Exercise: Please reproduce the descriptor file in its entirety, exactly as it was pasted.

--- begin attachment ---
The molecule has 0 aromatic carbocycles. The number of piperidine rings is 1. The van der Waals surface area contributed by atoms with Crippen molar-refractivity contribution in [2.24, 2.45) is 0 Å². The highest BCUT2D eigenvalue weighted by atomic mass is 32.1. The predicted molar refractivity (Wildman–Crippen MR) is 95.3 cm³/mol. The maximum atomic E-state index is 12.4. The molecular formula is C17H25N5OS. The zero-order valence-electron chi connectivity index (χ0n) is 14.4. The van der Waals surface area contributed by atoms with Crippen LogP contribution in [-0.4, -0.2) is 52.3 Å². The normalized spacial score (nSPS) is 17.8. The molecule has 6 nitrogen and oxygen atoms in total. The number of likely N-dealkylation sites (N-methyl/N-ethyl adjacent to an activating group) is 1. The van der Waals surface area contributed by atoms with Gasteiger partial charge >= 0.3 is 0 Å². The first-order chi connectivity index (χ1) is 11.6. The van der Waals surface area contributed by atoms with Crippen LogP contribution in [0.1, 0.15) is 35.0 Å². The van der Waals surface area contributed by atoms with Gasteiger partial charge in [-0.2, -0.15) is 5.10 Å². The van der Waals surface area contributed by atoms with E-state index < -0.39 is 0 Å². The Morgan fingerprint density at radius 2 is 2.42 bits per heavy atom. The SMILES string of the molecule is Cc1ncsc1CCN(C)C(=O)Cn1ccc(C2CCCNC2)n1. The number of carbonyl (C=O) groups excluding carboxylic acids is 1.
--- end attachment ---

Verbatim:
The molecule has 0 aromatic carbocycles. The number of piperidine rings is 1. The van der Waals surface area contributed by atoms with Crippen molar-refractivity contribution in [2.24, 2.45) is 0 Å². The highest BCUT2D eigenvalue weighted by atomic mass is 32.1. The predicted molar refractivity (Wildman–Crippen MR) is 95.3 cm³/mol. The maximum atomic E-state index is 12.4. The molecular formula is C17H25N5OS. The zero-order valence-electron chi connectivity index (χ0n) is 14.4. The van der Waals surface area contributed by atoms with Crippen LogP contribution in [-0.4, -0.2) is 52.3 Å². The normalized spacial score (nSPS) is 17.8. The molecule has 6 nitrogen and oxygen atoms in total. The number of likely N-dealkylation sites (N-methyl/N-ethyl adjacent to an activating group) is 1. The van der Waals surface area contributed by atoms with Gasteiger partial charge >= 0.3 is 0 Å². The first-order chi connectivity index (χ1) is 11.6. The van der Waals surface area contributed by atoms with Crippen LogP contribution in [0.1, 0.15) is 35.0 Å². The van der Waals surface area contributed by atoms with Gasteiger partial charge in [-0.2, -0.15) is 5.10 Å². The van der Waals surface area contributed by atoms with E-state index < -0.39 is 0 Å². The Morgan fingerprint density at radius 2 is 2.42 bits per heavy atom. The SMILES string of the molecule is Cc1ncsc1CCN(C)C(=O)Cn1ccc(C2CCCNC2)n1. The number of carbonyl (C=O) groups excluding carboxylic acids is 1.